14. Apo AIV and Citrulline Plasma Concentrations in Short Bowel Syndrome Patients: The Influence of Short Bowel Anatomy

    PubMed Central

    Targarona, Jordi; Ruiz, Jorge; García, Natalia; Oró, Denise; García-Villoria, Judit; Creus, Gloria; Pita, Ana M.

    2016-01-01

    Introduction Parenteral nutrition (PN) dependence in short bowel syndrome (SBS) patients is linked to the functionality of the remnant small bowel (RSB). Patients may wean off PN following a period of intestinal adaptation that restores this functionality. Currently, plasma citrulline is the standard biomarker for monitoring intestinal functionality and adaptation. However, available studies reveal that the relationship the biomarker with the length and function of the RSB is arguable. Thus, having additional biomarkers would improve pointing out PN weaning. Aim By measuring concomitant changes in citrulline and the novel biomarker apolipoprotein AIV (Apo AIV), as well as taking into account the anatomy of the RSB, this exploratory study aims to a better understanding of the intestinal adaptation process and characterization of the SBS patients under PN. Methods Thirty four adult SBS patients were selected and assigned to adapted (aSBS) and non-adapted (nSBS) groups after reconstructive surgeries. Remaining jejunum and ileum lengths were recorded. The aSBS patients were either on an oral diet (ORAL group), those with intestinal insufficiency, or on oral and home parenteral nutrition (HPN group), those with chronic intestinal failure. Apo AIV and citrulline were analyzed in plasma samples after overnight fasting. An exploratory ROC analysis using citrulline as gold standard was performed. Results Biomarkers, Apo AIV and citrulline showed a significant correlation with RSBL in aSBS patients. In jejuno-ileocolic patients, only Apo AIV correlated with RSBL (rb = 0.54) and with ileum length (rb = 0.84). In patients without ileum neither biomarker showed any correlation with RSBL. ROC analysis indicated the Apo AIV cut-off value to be 4.6 mg /100 mL for differentiating between the aSBS HPN and ORAL groups. Conclusions Therefore, in addition to citrulline, Apo AIV can be set as a biomarker to monitor intestinal adaptation in SBS patients. As short bowel anatomy is shown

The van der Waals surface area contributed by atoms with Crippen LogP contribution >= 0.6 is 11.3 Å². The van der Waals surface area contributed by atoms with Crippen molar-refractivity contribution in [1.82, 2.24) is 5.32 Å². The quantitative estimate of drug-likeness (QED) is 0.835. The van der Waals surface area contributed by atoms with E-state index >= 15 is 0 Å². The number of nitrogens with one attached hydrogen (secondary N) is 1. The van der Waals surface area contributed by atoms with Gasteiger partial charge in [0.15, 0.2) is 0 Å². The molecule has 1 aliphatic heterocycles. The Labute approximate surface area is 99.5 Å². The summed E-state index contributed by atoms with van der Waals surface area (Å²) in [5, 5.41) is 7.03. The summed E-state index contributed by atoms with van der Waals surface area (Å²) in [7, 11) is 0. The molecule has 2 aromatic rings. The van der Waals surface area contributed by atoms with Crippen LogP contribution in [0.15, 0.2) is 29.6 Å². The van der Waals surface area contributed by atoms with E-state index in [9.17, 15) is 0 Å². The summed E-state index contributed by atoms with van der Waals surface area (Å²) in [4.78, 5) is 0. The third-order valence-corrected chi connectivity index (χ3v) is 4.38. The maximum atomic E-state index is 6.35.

15. Sparse serological evidence of H5N1 avian influenza virus infections in domestic cats, northeastern China.

    PubMed

    Sun, Lingshuang; Zhou, Pei; He, Shuyi; Luo, Yongfeng; Jia, Kun; Fu, Cheng; Sun, Yao; He, Huamei; Tu, Liqing; Ning, Zhangyong; Yuan, Ziguo; Wang, Heng; Li, Shoujun; Yuan, Liguo

    2015-05-01

    Today the cross-species transmission of avian influenza viruses (AIV) are a great concern. A number of AIV strains are now enzootic among poultry, with H9N2 and highly pathogenic H5N1 AIV strains prevalent in China. H5N1 strains have been recognized to infect zoo and domestic feline species. In this serological study we sought to examine evidence that H5N1 strains have infected domestic cats in northeastern China. In 2013, we conducted a cross-sectional serological study of 916 healthy cats in Heilongjian, Jilin, and Liaonin Provinces. Sera were screened with a hemagglutinin inhibition (HI) assay and seropositive specimens (HI ≥ 1:20) were further evaluated with a microneutralization (MN) assay against a clade 2.3.2 H5N1 AIV, a H9N2 AIV, A (H1N1)pdm09, and a canine H3N2 virus. While ∼2% of cats had elevated HI assays against H5N1, no elevations were confirmed (MN ≥ 1:80). These data serve as baseline for future surveillance for AIV infections among domestic cats. Conducting such surveillance seems important for geographical areas recognized as endemic for AIVs. This is especially true for countries such as China where domestic cats and poultry are often in close contact.